lamp S3 /læmp/ BrE AmE noun [countable]
[ Date: 1100-1200 ; Language: Old French ; Origin: lampe , from Latin lampas , from Greek , from lampein 'to shine' ]
1 . an object that produces light by using electricity, oil, or gas
oil/electric/fluorescent lamp ⇨ ↑ fog lamp , ↑ headlamp , ↑ hurricane lamp , ↑ safety lamp , ↑ standard lamp
2 . a piece of electrical equipment used to provide a special kind of heat, especially as a medical treatment
⇨ ↑ sunlamp , ↑ blowlamp
• • •
▪ switch/turn on a lamp
Dorothy switched on the desk lamp.
▪ switch/turn off a lamp
He switched off the lamp beside the bed.
▪ light a lamp
Elizabeth lit the lamps and started rebuilding the fire.
▪ a lamp burns
A silver lamp burned on the altar.
■ ADJECTIVES/NOUN + lamp
▪ a table/desk/bedside lamp
He read by the light of the bedside lamp.
▪ an oil/kerosene/paraffin lamp (=lamps that you light with a flame)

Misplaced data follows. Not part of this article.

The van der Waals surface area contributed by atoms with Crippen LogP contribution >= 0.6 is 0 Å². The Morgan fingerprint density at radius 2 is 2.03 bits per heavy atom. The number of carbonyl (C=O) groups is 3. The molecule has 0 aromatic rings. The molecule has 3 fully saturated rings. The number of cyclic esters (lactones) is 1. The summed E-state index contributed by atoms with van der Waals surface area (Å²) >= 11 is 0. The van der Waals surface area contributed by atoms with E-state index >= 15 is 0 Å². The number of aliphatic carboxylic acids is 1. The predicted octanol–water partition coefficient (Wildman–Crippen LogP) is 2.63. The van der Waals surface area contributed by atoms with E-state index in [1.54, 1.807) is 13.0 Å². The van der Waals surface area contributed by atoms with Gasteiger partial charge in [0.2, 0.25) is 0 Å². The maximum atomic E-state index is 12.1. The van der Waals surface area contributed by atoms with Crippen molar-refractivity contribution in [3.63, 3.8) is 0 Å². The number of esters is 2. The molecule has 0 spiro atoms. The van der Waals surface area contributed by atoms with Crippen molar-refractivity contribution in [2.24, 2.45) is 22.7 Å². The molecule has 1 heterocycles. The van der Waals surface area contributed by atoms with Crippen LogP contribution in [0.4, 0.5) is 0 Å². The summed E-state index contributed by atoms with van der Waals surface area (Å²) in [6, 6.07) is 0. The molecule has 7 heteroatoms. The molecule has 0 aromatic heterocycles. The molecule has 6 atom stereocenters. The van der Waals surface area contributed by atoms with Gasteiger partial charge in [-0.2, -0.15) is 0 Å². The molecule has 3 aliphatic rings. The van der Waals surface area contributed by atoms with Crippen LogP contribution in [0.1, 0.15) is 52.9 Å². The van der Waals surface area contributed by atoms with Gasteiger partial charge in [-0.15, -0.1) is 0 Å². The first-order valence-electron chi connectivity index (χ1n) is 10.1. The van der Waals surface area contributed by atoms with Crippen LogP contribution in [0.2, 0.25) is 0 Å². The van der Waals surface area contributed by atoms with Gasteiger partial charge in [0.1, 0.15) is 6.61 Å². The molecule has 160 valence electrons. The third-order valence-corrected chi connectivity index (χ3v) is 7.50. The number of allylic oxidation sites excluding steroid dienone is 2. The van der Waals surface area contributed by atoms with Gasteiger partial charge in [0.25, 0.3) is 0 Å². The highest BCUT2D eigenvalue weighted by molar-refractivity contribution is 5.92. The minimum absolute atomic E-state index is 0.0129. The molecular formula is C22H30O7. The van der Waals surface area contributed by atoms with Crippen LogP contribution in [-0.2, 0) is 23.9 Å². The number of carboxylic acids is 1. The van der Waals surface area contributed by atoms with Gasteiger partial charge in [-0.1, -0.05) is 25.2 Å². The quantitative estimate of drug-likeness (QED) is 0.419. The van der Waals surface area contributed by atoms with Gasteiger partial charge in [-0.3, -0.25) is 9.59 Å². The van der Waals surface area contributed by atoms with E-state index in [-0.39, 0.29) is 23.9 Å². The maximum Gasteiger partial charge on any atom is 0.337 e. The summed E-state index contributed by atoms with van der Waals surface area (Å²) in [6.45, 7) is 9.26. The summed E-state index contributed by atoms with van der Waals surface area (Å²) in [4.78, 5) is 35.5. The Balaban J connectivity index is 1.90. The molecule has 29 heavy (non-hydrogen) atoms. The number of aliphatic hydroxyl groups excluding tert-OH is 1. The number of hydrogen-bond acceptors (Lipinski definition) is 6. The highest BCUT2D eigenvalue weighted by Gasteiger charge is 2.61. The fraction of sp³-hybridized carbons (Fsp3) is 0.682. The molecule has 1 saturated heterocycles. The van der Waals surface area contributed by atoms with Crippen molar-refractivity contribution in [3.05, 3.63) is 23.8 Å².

The large room was lit by a paraffin lamp on a table.
▪ a street lamp
Harry stopped under a street lamp.
▪ a hurricane lamp (=a lamp with a strong glass cover, which protects the light from the wind)
• • •
▪ light something that produces light, especially electric light, to help you to see:
She switched the kitchen light on.
The lights in the house were all off.
▪ lamp an object that produces light by using electricity, oil, or gas - often used in names of lights:
a bedside lamp
a street lamp
a desk lamp
a table lamp
an old oil lamp
a paraffin lamp
▪ lantern a lamp that you can carry, consisting of a metal container with glass sides that surrounds a flame or light:
The miners used lanterns which were lit by candles.
▪ torch British English , flashlight American English a small electric lamp that you carry in your hand:
We shone our torches around the cavern.
▪ candle a stick of wax with a string through the middle, which you burn to give light:
The restaurant was lit by candles.
▪ bulb the glass part of an electric light, that the light shines from:
a 100 watt bulb
an energy-saving light bulb